I believe I have stumbled upon a way to spot a deranged maniac with a gun before they get the gun, and it ain't their choice of video games or violent movies that gives them away. Simply criticize their poetry, and the unbalanced individual is instantly revealed. My case in point - in early 1910 Fitzhugh Coyle Goldsborough once again had “insisted on inflicting his home-made poetry and epigrams on all who would listen", according to William Mossman, manager of the Pittsburgh Orchestra. Now, the experienced members of the orchestra always listened politely to Fitzhugh, and kept their spit valves firmly closed until the maudlin verse was over, but on this day, brass section member Otto Kegel could no longer resist trumpeting his opinion that Fitzhugh wrote the worst poetry ever written Fitzhugh's response was to grab his own $400 violin and smash it over the critic's head. Fitzhugh then fled screaming from the building. He sulked for 72 hours, and when he returned he was not a better poet. That, I believe, was a certain indication Fitzhugh was a lunatic destined to kill somebody.
Fitzhugh Coyle Goldsborough's story began inside 1331 K Street Northwest, Washington, D.C.. The row house mansion stood just across the street from Franklin Square Park, on the corner lot with 13th Street. In this wealthy abode resided the imminent Dr. Edmund K. Goldsborough, his wife Julia and their children - two sons, Fitzhugh, the eldest, and Edmond the youngest child, - and two daughters in-between – Francis the older and Ann the younger girl. Julia doted on all her children, and denied them nothing, But Fiitzhugh was her favorite. He showed real talent with the violin and he loved poetry, which he produced in prodigious quantities. He composed, by his own admission, a new ode to Venus about once a week. And his mother assured him every line was sheer genius.
In 1898 Dr. Goldsborough decided his son needed a profession. And that year the would-be poet was dispatched to Harvard College, to become an attorney. After just one year however, the boy withdrew and returned home. Tensions in the house on K Street began to rise. Fitzhugh (above) told his diary that he was being followed by private detectives, and increasingly, the volitile young man would intervene when his father tried to discipline Francis or Ann, eventually even threatening violence if the doctor “so much as laid a hand” on either girl. There is no record, Dr. Goldsborough ever did. After two years of this, in 1901, and by mutual consent, Fitzhugh left home again, this time for Europe, to study the violin. Here he met with considerable success, and he did not return for four long years, coming home briefly during the winter of 1905-06. That spring he left again, first to Montreal, Quebec where he worked as an instructor, and then in 1907 he followed a Berlin acquaintance, Karl Pohlig, who had been hired as the new conductor of the Philadelphia Orchestra.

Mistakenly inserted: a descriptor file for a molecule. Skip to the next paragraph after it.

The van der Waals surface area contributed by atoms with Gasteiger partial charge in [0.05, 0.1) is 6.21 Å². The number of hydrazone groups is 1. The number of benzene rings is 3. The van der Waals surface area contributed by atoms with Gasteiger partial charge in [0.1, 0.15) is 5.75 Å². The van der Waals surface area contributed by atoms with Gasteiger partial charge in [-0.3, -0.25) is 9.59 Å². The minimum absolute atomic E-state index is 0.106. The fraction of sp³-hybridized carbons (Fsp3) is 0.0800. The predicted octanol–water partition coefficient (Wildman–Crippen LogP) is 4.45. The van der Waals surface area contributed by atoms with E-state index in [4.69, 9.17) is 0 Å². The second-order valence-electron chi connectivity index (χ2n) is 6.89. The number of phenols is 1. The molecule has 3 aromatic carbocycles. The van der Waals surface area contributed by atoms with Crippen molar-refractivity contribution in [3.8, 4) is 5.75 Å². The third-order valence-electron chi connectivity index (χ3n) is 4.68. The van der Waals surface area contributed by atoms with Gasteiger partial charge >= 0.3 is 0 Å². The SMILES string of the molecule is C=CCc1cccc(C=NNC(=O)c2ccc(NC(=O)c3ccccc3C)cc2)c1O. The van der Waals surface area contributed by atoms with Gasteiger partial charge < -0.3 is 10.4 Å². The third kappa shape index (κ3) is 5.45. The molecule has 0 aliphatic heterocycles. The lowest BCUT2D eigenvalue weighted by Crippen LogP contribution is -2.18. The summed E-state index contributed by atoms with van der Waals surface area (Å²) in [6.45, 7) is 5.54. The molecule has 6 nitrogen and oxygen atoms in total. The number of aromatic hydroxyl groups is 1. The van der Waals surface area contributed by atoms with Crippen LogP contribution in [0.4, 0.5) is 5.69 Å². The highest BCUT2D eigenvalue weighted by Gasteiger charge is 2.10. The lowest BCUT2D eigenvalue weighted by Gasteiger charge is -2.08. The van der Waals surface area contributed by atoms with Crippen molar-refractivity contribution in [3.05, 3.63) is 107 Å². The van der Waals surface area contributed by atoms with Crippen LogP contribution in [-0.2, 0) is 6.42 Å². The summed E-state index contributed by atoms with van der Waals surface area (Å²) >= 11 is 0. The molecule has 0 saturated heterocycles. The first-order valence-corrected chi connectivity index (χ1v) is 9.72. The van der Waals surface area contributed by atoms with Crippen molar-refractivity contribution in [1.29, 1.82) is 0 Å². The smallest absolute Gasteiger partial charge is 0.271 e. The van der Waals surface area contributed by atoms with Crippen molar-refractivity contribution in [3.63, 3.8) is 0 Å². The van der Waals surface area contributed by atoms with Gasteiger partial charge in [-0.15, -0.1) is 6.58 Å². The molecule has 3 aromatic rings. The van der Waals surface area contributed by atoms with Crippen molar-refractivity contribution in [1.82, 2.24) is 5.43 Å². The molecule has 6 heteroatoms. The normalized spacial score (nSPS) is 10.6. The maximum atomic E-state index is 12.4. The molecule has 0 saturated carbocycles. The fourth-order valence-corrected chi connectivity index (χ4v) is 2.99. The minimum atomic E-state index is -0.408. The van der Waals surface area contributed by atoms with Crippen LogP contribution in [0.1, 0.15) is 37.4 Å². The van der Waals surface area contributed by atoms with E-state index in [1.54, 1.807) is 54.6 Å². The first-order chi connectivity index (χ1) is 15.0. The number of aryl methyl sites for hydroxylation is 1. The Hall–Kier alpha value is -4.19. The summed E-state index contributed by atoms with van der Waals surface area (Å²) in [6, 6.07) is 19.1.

The city of brotherly love offered Fitzhugh his best chance for normality, and he became first chair violinist. However, at the same time he took to signing his name with a multi-pointed star, with his name forming all the spokes. But then in 1909 he followed an offer of more money, when half the Pittsburgh orchestra quit in a dispute with their new cold intellectual conductor, the Frenchman Emil Paur. The labor tensions had an impact upon Fitzhugh, as shown by his attack upon the head of the unfortunately outspoken Mr. Kegel. As the orchestra teetered on the verge of bankruptcy early in the 1910 season, the 31 year old Fitzhugh learned his little sister Ann had become engaged to William Stead, and the pair intended on moving to England. Shortly there after Fitzhugh Coyee Goldsborough disappeared from Pittsburgh, leaving behind only a note of explanation. “The Pittsburgh smoke has driven me crazy”, he wrote. “You will never see me again.” He confided to his diary that he had decided to murder a man he had never met, the journalist, social novelist, and affected eccentric, David Graham Phillips.
The tall, handsome and beryl eyed Phillips once said he would rather be a journalist than President. His 1906 series “Treason in the Senate”, serialized in the magazine “Colliers”, was such a scathing indictment of political corruption that it led by 1912 to the 17th amendment to the Constitution, requiring the open election of senators. Phillips was a workhorse, writing late into the night while standing at his desk (above), grinding out 6,000 words a day. He said, “If I were to die tomorrow, I would be six years ahead of the game” And beginning in 1901 he also produced six popular pot boiler novels like his 1909 best seller “The Fashionable Adventures of Joshua Craig”.
His characters were little more than caricatures, but because Phillips (above) told interviewers he based them on living people, readers were intrigued. Phillips described his female protagonist in “Craig” , the wealthy “noodle-head” Margaret Severence, in venomous terms. “To her luxurious, sensuous nature every kind of pleasurable physical sensation made keen appeal, and she strove in every way to make it keener.” In reality Phillips wrote from his fertile imagination, and what he knew his readers wanted. The hint of slander was a marketing ploy, like the white suits with a mum in the lapel Phillips always wore in public, or his crumpled alpine hat. The problem was, Fritzhugh fell for the ploy.